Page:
The Potential Dangers of a U.S/China Trade War
As a consumer, I find myself constantly looking now more than ever for the “Made in China” label and it appears to be ubiquitous. Without naming any of the stores where I shop or the specific items that I purchase, I can say with some confidence that many of my friends, colleagues, and associates as well as Mr. and Mrs. Joe Normal in the good ole U.S. of A, are beginning to do the same given the recent news. A potential trade war with China, depending on the scope of exports affected by tariffs, could mean at least two things: higher prices and in some cases increased scarcity of certain manufactured goods from China. China has stated, in no uncertain terms, that they will retaliate against U.S. tariffs with “equal scale and equal strength”.
The Wall Street Journal** recently reported that the conflict between the U.S and China is taking place in the midst of growing conflicts between the U.S., Canada, and the European Union (EU) with Canada set to impose retaliatory taxes of up to 25% on U.S. items including ketchup, and yogurt primarily manufactured in Wisconsin. The punitive measures would total about $12.6 billion. This action on the part of Canada, mirrors what Mexico did on its imported whiskey coming from Kentucky. Interestingly enough, Mexico and Canada have strategically targeted Wisconsin and Kentucky, two states where key Republican congressional leaders reside, Paul Ryan and Mitch McConnell. However, these significant responses to a shift in U.S. economic policy, pale in comparison to what could happen if a trade war between the U.S and China begins.
For the everyday shopper, the rise in the cost of goods from China could increase sales of items produced locally or from other countries which is perhaps beneficial in the short run for consumers and retailers. The decision to opt out of buying imported items that are too expensive could increase demand in favor of American manufacturers who could increase production and see a bump up in sales. In the long run, the prospects could be worse, as China is one of America’s biggest trade partners, with exports to the U.S. valued at about $505 billion and imports from the U.S. valued at about $130 billion, according to the Wall Street Journal**. A trade war with the U.S. would therefore, not benefit China in the long run while boosting a currently robust, American economy briefly. The report goes on to identify three options that China could implement to counterattack the protectionist efforts by the U.S.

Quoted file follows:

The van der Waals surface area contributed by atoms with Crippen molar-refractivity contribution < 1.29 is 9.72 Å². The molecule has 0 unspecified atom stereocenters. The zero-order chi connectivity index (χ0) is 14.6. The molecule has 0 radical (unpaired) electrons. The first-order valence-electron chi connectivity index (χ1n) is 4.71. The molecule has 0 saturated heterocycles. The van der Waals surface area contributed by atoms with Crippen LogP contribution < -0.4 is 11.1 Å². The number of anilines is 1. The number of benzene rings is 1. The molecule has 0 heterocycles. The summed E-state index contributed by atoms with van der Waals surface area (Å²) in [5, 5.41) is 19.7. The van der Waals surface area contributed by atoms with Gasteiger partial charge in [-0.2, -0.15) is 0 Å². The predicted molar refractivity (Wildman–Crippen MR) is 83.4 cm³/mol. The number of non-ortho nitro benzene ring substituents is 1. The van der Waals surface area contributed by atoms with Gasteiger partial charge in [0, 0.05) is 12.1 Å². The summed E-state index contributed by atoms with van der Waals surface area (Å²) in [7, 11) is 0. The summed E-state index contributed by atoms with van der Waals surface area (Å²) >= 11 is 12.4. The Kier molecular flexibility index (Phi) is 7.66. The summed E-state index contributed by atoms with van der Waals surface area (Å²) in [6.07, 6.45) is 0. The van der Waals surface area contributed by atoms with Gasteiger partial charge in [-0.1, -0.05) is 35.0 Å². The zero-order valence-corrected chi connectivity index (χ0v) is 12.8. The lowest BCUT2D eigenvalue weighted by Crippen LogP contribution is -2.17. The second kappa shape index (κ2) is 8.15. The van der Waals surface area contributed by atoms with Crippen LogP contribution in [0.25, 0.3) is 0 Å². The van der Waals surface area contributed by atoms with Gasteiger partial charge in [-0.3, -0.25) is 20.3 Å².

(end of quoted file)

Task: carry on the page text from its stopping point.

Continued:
Option 1 – Devalue its currency (Yuan) – This would lead to cheaper currency, thus allowing production of cheaper goods for export to other countries to counter U.S. tariffs. This could also weaken China’s economy as well as too much currency could leave the country creating a windfall.
Option 2 – China could “flex its regulatory muscle” – that would add more red tape affecting U.S. companies doing business in China by blocking mergers, delaying licenses, and increasing inspections on U.S. imports and products. In addition, China could also give preferential treatment to non-U.S. companies.
Option 3 – Wage media campaigns – China has a huge market and when it speaks, the world listens. Negative press could hurt U.S. exports. China could turn up the rhetoric on its trade partners pressuring them to abandon their imports of U.S. items which worked with Japan and some of its Toyota vehicles recently.
Clearly, there is work to be done to bring balance to this economic conflict and any efforts to address and/or fix any wrongs from the past must be honest, diplomatic, and rational. Negotiations must take into account cultural realities/differences, historical events, and mutual benefits as well as shortcomings resulting from active trade agreements over a specific period of time. NAFTA should be revisited, as political and economic realities have changed in the Western Hemisphere since its passage into law in December 1993.
In addition, The Trans-Pacific Partnership (TPP), which would have expanded markets and trade opportunities for smaller countries in Asia, increasing competition, creating jobs, and placing regulations and multilateral restrictions and oversight on China, should also be revisited. Multilateral negotiations toward mutually beneficial, trade agreements can and should be a first step toward effective, economic conflict resolution. As economic powerhouses in the world, both China and the United States should lead by example, and work together to negotiate and resolve this matter, in earnest.
**Watch July 6, 2018 video clip, entitled “Here’s How China Can Escalate a Trade Dispute With the U.S” by Shelby Holliday WSJ Senior Video Journalist.
Gregory Williams is an educator, political scientist, and the owner of Trans-Continental Import-Export Services and Consulting, LLC, an export management company located in Baltimore, Maryland. He holds Bachelor of Arts degrees in French and Political Science from the University of Maryland Baltimore County (UMBC), and a Master of Business Administration from Strayer University.